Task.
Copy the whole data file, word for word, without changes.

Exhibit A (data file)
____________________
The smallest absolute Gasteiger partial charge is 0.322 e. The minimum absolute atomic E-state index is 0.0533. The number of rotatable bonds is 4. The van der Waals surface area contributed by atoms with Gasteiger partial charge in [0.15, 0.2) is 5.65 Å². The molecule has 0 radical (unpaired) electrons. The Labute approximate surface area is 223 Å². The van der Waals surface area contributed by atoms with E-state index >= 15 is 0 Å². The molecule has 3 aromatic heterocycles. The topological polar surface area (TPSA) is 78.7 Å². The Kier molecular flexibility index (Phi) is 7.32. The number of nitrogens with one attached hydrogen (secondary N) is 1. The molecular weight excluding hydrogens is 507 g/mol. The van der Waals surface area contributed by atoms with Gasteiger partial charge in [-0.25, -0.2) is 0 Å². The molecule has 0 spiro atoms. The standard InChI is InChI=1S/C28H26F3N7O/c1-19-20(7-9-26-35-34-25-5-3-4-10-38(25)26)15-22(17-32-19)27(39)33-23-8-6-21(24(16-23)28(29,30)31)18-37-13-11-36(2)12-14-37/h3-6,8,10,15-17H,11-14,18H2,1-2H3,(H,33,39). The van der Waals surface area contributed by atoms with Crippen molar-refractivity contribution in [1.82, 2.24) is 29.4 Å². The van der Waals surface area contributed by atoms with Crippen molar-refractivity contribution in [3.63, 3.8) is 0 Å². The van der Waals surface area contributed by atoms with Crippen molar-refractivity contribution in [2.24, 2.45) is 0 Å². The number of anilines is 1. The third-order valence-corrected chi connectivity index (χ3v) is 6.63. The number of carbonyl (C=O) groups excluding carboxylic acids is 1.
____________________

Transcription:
The smallest absolute Gasteiger partial charge is 0.322 e. The minimum absolute atomic E-state index is 0.0533. The number of rotatable bonds is 4. The van der Waals surface area contributed by atoms with Gasteiger partial charge in [0.15, 0.2) is 5.65 Å². The molecule has 0 radical (unpaired) electrons. The Labute approximate surface area is 223 Å². The van der Waals surface area contributed by atoms with E-state index >= 15 is 0 Å². The molecule has 3 aromatic heterocycles. The topological polar surface area (TPSA) is 78.7 Å². The Kier molecular flexibility index (Phi) is 7.32. The number of nitrogens with one attached hydrogen (secondary N) is 1. The molecular weight excluding hydrogens is 507 g/mol. The van der Waals surface area contributed by atoms with Gasteiger partial charge in [-0.25, -0.2) is 0 Å². The molecule has 0 spiro atoms. The standard InChI is InChI=1S/C28H26F3N7O/c1-19-20(7-9-26-35-34-25-5-3-4-10-38(25)26)15-22(17-32-19)27(39)33-23-8-6-21(24(16-23)28(29,30)31)18-37-13-11-36(2)12-14-37/h3-6,8,10,15-17H,11-14,18H2,1-2H3,(H,33,39). The van der Waals surface area contributed by atoms with Crippen molar-refractivity contribution in [1.82, 2.24) is 29.4 Å². The van der Waals surface area contributed by atoms with Crippen molar-refractivity contribution in [3.63, 3.8) is 0 Å². The van der Waals surface area contributed by atoms with Crippen molar-refractivity contribution in [2.24, 2.45) is 0 Å². The number of anilines is 1. The third-order valence-corrected chi connectivity index (χ3v) is 6.63. The number of carbonyl (C=O) groups excluding carboxylic acids is 1.